Removing a federal employee for poor performance is a long, difficult job. Some agencies do not try to take performance actions but find other reasons to remove an employee. The Dept. of Education took the performance route in this case which was reviewed by the Federal Circuit Court of Appeals.
An agreement has been reached to delay implementing portions of the new HR system in the Department of Defense.
How do the actions of a federal employee who is not on duty relate to official job performance? Can a federal employee be fired for what happens away from work?
Does a union have the right to attend a settlement meeting between an employee in a bargaining unit and an EEO manager?
When does a federal employee become a whistleblower and when is an employee performing normal job duties? A federal court considers a recent case.
Does a federal employee have to be convicted of a crime to be fired for shoplifting?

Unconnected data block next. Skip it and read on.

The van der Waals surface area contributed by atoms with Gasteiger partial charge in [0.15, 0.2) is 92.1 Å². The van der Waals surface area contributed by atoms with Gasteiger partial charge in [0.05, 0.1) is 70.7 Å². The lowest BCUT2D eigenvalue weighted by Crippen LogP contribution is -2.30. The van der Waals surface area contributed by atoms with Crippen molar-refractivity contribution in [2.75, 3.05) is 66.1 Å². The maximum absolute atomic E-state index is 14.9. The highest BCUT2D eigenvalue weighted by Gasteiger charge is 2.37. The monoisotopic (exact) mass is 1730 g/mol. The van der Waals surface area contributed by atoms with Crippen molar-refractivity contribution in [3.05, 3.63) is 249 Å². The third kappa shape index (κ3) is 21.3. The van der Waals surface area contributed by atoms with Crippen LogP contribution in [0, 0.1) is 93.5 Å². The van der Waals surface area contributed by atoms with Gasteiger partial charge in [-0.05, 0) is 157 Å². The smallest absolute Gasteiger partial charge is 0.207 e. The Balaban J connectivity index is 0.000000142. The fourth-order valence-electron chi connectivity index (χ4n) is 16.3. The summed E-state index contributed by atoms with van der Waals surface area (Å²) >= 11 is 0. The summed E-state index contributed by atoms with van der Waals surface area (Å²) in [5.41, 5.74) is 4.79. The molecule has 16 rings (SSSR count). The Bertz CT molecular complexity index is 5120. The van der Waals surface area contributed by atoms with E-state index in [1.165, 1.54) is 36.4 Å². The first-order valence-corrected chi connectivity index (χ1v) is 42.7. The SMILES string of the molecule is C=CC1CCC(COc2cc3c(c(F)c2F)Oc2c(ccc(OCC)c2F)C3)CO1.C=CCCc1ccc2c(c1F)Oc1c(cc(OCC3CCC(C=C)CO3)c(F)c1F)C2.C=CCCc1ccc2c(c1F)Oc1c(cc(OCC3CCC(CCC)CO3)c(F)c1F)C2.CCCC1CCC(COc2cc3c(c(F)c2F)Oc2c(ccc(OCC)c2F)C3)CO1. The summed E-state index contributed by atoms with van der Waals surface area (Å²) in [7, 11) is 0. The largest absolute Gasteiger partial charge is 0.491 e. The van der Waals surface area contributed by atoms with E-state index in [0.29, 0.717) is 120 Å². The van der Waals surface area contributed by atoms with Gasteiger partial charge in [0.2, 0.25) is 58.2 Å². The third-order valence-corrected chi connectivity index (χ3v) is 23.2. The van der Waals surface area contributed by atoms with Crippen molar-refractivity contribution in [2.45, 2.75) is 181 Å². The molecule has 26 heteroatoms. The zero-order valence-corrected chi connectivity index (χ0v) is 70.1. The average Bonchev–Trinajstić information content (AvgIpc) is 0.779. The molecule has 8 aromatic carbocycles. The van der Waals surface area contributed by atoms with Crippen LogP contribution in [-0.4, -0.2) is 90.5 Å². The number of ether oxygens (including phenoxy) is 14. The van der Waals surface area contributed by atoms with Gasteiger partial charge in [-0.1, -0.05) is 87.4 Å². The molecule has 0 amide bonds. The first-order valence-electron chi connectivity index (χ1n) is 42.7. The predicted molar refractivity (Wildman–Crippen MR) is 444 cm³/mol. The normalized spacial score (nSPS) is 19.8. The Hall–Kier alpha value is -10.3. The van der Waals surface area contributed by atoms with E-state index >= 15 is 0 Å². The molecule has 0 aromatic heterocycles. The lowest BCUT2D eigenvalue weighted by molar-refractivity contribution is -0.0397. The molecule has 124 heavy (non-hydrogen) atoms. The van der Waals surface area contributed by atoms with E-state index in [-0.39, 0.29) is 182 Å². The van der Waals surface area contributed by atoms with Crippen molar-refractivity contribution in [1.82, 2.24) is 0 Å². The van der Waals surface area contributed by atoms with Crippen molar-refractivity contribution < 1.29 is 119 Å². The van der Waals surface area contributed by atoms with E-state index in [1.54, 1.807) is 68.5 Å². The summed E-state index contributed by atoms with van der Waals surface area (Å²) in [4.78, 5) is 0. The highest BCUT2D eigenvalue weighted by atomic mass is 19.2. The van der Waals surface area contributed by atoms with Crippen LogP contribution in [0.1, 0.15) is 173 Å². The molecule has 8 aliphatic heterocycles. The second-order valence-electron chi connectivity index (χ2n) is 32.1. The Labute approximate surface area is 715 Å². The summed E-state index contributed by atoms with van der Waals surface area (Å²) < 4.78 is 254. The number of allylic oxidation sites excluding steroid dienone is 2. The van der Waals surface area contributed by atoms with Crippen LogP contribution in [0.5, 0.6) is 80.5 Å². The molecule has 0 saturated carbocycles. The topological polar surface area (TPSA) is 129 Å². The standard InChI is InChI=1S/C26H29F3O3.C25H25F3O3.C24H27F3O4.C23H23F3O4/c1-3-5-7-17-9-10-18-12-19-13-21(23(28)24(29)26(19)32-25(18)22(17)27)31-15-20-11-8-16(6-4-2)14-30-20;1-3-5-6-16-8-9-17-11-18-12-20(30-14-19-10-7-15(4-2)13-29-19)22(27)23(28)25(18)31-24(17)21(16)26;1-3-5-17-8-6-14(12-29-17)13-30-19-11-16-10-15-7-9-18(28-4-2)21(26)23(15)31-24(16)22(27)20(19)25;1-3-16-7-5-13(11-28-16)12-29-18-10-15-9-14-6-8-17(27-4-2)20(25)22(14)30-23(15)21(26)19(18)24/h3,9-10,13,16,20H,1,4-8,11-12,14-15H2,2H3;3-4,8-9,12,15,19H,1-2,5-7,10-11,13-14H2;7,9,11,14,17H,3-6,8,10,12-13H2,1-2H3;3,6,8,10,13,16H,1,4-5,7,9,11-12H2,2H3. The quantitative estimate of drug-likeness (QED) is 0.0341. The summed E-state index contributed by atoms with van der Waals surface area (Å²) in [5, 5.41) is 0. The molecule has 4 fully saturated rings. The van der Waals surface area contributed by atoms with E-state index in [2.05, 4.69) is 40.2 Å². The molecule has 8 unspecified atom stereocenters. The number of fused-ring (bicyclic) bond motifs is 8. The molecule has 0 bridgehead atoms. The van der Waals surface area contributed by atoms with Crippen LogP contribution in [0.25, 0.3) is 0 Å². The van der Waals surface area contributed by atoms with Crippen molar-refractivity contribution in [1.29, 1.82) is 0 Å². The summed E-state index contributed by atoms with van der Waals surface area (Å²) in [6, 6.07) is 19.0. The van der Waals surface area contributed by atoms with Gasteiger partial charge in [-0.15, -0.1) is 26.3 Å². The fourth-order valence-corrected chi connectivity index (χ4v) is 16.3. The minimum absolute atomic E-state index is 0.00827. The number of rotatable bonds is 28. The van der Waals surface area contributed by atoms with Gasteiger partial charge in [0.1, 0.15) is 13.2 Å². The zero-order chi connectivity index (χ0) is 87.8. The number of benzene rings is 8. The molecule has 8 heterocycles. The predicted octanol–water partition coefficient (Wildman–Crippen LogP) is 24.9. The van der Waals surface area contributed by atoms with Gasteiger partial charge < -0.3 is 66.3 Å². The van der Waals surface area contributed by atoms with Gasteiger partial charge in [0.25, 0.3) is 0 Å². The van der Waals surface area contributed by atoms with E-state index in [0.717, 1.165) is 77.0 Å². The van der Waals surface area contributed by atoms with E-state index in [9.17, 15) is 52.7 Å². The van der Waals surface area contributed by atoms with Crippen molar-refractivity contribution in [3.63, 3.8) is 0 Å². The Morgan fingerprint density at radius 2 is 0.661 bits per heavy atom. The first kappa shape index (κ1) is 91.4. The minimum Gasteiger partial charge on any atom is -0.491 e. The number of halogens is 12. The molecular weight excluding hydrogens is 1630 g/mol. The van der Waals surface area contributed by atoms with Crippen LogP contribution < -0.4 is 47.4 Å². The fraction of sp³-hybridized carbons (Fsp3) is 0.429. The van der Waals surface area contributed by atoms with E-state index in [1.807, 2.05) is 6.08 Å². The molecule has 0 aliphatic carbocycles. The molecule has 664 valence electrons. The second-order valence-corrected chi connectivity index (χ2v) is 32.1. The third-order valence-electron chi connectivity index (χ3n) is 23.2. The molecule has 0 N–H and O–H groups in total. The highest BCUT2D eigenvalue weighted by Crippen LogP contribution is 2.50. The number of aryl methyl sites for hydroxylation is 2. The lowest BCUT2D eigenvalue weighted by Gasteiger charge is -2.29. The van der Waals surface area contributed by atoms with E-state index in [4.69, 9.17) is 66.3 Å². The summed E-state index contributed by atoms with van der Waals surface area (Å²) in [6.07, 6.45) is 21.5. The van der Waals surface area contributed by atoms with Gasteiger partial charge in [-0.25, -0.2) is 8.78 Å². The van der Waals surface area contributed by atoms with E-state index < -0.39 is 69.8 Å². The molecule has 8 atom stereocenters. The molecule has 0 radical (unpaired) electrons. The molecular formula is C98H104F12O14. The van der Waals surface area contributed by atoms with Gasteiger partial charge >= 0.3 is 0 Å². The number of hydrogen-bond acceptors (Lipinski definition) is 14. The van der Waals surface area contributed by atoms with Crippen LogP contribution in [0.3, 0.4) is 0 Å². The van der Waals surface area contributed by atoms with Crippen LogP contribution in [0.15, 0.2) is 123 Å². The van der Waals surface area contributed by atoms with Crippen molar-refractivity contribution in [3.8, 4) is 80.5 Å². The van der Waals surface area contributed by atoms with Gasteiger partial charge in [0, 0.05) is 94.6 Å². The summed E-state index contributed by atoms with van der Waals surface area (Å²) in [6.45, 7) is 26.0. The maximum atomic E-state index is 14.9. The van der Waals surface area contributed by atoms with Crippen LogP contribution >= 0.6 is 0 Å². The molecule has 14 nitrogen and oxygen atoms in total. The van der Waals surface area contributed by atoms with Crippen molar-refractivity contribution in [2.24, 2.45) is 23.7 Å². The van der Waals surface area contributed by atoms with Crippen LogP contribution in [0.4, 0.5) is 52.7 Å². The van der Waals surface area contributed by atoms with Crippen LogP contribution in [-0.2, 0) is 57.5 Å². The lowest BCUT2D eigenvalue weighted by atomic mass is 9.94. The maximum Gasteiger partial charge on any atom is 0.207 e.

A settlement agreement was reached in a case but the employee was concerned that the agency had not lived up to its end of the bargain. He appealed to enforce the agreement and lost.
A federal judge has ruled against the implementation of the newly-designed labor relations program for DHS putting the program on hold for now.
Appeals by a federal employee can easily take several years to resolve. The removal of this federal employee was upheld on review at all levels and the removal stands.
The FAA and NATCA don’t agree on the best way to wind up labor negotiations.